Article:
THE HIGH COURT OF SWAZILAND
Case No. 150/94
the matter between:
MADI 1st Applicant
MTHOMBENI 2nd Applicant
LUKHELE 3rd Applicant
APPLICANTS Mr. Ntiwane
CROWN Mr. Donkoh
applicants seek bail pending their trial on a statutory charge, under
section 3(1) of the Theft of Motor Vehicles Act, 1991, (Act No. 16 of
1991) of stealing a motor car.
24th August 1993, the Non-Bailable Offences Order 1993 (Order No. 14
of 1993) ("the Order") was published in the Gazette. The
Order was enacted by The King-in-collaboration-with-the-Council, and
had received the Royal Assent on 18th August. By section 1, it was
provided that it should come into force on publication in the
3 of the Order provided as follows:
(i) Notwithstanding any provision in any other law, a Court shall
refuse to grant bail in any case involving any of the offences in the
The Minister may amend the Schedule from time to time."
section 2, the expression "Court" was defined to mean the
High Court or a Magistrate's Court and the expression "Minister"
to mean the Minister for Justice.
offences were set out in the Schedule. They included such crimes as
murder, rape, and robbery, but did not then include the contravention
of section 3(1) of the Theft of Motor Vehicles Act, 1991.
the Non-Bailable Offences (Amendment) Act 1994, (Act No. 4 of 1994)
("the Act") which came into force by publication in the
Gazette on 17th June 1994, section 3(i) of the Order was replaced by
section 2 of the Act by a subsection in the following terms:
to be refused in certain circumstances. "3.(1) Notwithstanding
any provision in any other law, a court shall refuse to grant bail to
any person charged with any of the offences in the Schedule hereto."
the Act provided in section 1(1): "This Act may be cited as the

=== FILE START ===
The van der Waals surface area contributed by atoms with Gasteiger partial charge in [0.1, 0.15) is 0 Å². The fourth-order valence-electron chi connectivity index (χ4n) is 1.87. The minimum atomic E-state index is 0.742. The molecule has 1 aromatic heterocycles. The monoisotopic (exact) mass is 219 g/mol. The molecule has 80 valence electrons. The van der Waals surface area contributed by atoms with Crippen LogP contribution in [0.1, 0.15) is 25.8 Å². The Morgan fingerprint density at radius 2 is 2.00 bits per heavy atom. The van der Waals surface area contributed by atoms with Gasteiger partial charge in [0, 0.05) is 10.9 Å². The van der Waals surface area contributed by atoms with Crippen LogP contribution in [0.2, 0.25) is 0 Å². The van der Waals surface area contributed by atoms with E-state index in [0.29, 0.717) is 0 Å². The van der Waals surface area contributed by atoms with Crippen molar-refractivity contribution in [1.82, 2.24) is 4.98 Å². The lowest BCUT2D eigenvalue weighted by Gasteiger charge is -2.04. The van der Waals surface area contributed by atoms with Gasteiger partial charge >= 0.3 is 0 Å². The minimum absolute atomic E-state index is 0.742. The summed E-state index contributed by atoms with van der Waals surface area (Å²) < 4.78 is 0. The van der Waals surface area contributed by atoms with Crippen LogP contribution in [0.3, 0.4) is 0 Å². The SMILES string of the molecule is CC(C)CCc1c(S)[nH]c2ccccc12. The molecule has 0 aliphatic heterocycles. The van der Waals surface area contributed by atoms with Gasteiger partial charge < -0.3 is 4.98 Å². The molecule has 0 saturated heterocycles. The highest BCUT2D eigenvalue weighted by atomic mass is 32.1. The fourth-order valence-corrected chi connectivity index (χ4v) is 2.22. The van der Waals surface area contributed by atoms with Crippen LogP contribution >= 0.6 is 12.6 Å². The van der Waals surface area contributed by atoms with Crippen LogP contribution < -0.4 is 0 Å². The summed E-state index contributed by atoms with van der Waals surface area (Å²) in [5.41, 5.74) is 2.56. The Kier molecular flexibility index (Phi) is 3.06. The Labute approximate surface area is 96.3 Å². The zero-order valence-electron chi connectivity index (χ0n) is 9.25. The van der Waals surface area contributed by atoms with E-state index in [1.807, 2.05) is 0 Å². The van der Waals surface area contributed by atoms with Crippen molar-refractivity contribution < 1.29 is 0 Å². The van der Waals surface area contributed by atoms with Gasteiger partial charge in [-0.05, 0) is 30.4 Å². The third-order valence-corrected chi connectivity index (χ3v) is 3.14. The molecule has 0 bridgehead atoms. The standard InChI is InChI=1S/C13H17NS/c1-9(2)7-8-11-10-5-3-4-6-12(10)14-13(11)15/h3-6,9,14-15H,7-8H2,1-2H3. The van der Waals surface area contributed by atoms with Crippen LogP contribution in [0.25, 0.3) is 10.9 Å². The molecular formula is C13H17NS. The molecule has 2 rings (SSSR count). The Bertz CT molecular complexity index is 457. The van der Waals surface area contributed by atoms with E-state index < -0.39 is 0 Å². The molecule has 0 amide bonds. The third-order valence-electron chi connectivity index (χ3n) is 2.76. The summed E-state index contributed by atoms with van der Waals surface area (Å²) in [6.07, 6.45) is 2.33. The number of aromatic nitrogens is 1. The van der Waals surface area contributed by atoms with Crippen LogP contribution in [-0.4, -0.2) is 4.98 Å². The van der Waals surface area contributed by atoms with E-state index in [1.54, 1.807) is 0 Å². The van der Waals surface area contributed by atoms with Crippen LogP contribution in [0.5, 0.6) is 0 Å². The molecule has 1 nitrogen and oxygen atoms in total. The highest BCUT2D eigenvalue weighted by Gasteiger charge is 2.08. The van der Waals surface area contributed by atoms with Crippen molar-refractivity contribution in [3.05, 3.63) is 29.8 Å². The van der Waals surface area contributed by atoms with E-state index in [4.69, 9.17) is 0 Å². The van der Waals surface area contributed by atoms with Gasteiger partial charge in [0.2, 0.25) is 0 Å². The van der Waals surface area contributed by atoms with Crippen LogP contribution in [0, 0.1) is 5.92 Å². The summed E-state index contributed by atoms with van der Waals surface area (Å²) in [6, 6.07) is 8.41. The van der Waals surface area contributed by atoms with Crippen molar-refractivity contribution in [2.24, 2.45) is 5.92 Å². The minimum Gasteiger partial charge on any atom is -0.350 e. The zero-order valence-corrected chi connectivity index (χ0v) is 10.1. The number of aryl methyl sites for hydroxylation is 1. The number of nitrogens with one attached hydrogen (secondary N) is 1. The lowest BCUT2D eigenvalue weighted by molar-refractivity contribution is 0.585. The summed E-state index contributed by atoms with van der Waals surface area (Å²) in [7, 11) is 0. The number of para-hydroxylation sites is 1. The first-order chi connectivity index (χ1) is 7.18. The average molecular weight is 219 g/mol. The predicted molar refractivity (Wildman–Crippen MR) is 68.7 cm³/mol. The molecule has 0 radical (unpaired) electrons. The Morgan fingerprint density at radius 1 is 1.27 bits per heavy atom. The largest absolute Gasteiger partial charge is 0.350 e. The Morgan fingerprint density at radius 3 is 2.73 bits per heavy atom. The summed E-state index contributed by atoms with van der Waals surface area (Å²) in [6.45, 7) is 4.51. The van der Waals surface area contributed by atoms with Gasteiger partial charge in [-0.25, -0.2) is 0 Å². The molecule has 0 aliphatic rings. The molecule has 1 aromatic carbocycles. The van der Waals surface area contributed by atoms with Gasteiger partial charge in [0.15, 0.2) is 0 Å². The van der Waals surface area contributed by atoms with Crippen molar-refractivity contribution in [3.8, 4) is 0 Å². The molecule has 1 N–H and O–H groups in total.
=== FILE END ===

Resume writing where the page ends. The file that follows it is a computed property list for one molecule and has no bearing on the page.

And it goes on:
Non-Bailable Offences (Amendment) Act 1994 and shall be read as one
with the Non-Bailable Offences Order 1993 (hereinafter referred to as
'the principal Order')."
(ii) remained unchanged.
on 15 th July 1994, the Minister for Justice issued the Non-Bailable
Offences (Amendment of Schedule) Notice, 1994 (Legal Notice No. 139
of 1994). He did this in the exercise of the powers
on him by section 3 of the Order which, as previously mentioned, was
enacted, as an Act of Parliament, by the Act. Paragraph 2 of that
The Schedule to the Non-Bailable Offences Order is hereby amended by
adding the following:
A contravention of Section 3(1) of the Theft of Motor Vehicles Act,
is to be noted that the amended section 3(1) omits the words "in
any case involving" where they appeared in the Order, and
substitutes the words "to any person charged with". This
amendment was no doubt prompted by reason of the decisions of my
brother Dunn J. in Methula and Another v. The King (Case No. 278/93),
Nkwanyane v. The King (Case No. 279/93) and Gumedze v. The King (Case
these present applications for bail, counsel for the applicants
contends that, in purporting to add to the Schedule to the Order
contraventions of section 3(1) of the Theft of Motor Vehicles Act,
1991, the Minister has exceeded his powers. Counsel's submission can
be summarised shortly in the following way.
18 of the Theft of Motor Vehicles Act, 1991, as amended in 1992 (by
Act No. 7 of 1992), provides as follows:
as to bail.
Where a person is charged with an offence under Section 3 or 5 the
amount of bail to be fixed by a Court shall not be less than half
the value of the Motor Vehicle stolen, and a deposit of the amount
of bail so fixed by the Court shall be made in cash only
notwithstanding any law to the contrary.
Where there is a dispute as regards the value of a stolen Motor
Vehicle the book value of the Motor Vehicle at the time of the theft
as ascertained by
Court from a Motor Vehicle dealer shall be taken to be the value of
the Motor Vehicle.
Where a person is charged with any other offence under this Act the
amount of bail to be fixed by a Court shall not be less than half the
amount of maximum or minimum fine fixed for that offence.